Treatment & Prognosis of Scoliosis

Dr. Maziar Badii, MD, FRCP, Rheumatologist, discusses treatment & prognosis of scoliosis.

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Dr. Maziar Badii, MD, FRCP, Rheumatologist, discusses treatment & prognosis of scoliosis.
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Featuring Dr. Maziar Badii, MD, FRCP

Treatment & Prognosis of Scoliosis Duration: 3 minutes, 10 seconds

For scoliosis, ultimately, the prognosis depends on two things.

The first is the cause of the scoliosis. Now, in the vast majority of cases, the cause is either not known, idiopathic, or it’s something that’s explained, but benign, like degenerative changes in the discs or joints.

In the rare cases, where the cause is something that is potentially dangerous, like a tumor or a neurological injury, the cause itself can have an impact on long-term prognosis.

Once we get past the cause, so in the vast majority of cases, the main thing that determines prognosis in the long term is the likelihood of progression.

So the most common type of scoliosis is the idiopathic, the adolescent onset. That scoliosis will stop progressing once the patient stops growing. At that time, if the scoliosis is mild, most likely, it will stay mild. It will not progress.

If it’s moderate, it will stay moderate. Some adolescents have severe scoliosis, and it’s progressing every year, those are the ones that need more treatment. They will often be referred to an orthopedic surgeon, who will decide if they need to be put in a brace, or rarely, if they will need surgery for that.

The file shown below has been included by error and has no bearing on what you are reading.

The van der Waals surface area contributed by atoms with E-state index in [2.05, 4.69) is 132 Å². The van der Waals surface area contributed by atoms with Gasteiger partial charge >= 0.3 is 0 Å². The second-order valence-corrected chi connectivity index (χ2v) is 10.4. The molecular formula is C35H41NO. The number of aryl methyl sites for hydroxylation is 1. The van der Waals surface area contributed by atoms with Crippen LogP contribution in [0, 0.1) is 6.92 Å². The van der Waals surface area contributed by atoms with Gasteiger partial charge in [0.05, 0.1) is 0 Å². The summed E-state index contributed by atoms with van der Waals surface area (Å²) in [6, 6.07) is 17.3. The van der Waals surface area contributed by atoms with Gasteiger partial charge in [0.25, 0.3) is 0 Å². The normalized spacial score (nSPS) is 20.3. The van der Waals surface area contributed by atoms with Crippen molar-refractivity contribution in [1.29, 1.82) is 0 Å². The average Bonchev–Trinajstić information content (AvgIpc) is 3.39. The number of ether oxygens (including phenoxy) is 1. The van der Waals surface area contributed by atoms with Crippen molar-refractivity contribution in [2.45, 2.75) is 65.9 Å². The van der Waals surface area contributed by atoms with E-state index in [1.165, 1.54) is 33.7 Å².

Once any dangerous cause of scoliosis has been ruled out, the most important factor that determines prognosis, is the likelihood of progression. There isn’t an absolute number as to beyond this, a curvature will cause problems, and below that, it won’t.

But typically, a scoliosis curve that’s less than 40 degrees, tends to not cause any functional problems, like a lot of pain, neurological problems, cardio-pulmonary problems.

Beyond 40 degrees, it may start causing these. Now interestingly, a bigger curve has a greater likelihood of progressing than a milder curve. So a scoliosis that’s less than 40 degrees, it has less symptoms, and it also has less likelihood that it will get worse over time. Whereas, a scoliosis that’s 50, 60 degrees has a greater likelihood of progressing over time, in some ways, irrespective of what caused the scoliosis in the first place.

Now if there is a big scoliosis, and the scoliosis seems to be getting worse over time, it’s important to see someone, important to see your family doctor and your family doctor may decide that this needs specialist assessment, or that it will need some form of treatment.

If you have any questions about scoliosis in yourself or if you think your child may have scoliosis, see your family doctor. They can advise you further on what to do, how to investigate it, potentially how to treat it.

You might visit a rheumatologist for information on what is, conditions, side effects, symptoms and treatments related to back pain during pregnancy and joint pain and musculoskeletal pain during pregnancy.

Presenter: Dr. Maziar Badii, Rheumatologist, Vancouver, BC

Local Practitioners: Rheumatologist

This content is for informational purposes only, and is not intended to be a substitute for professional medical advice, diagnosis or treatment. Always seek the advice of your physician or other qualified healthcare professional with any questions you may have regarding a medical condition.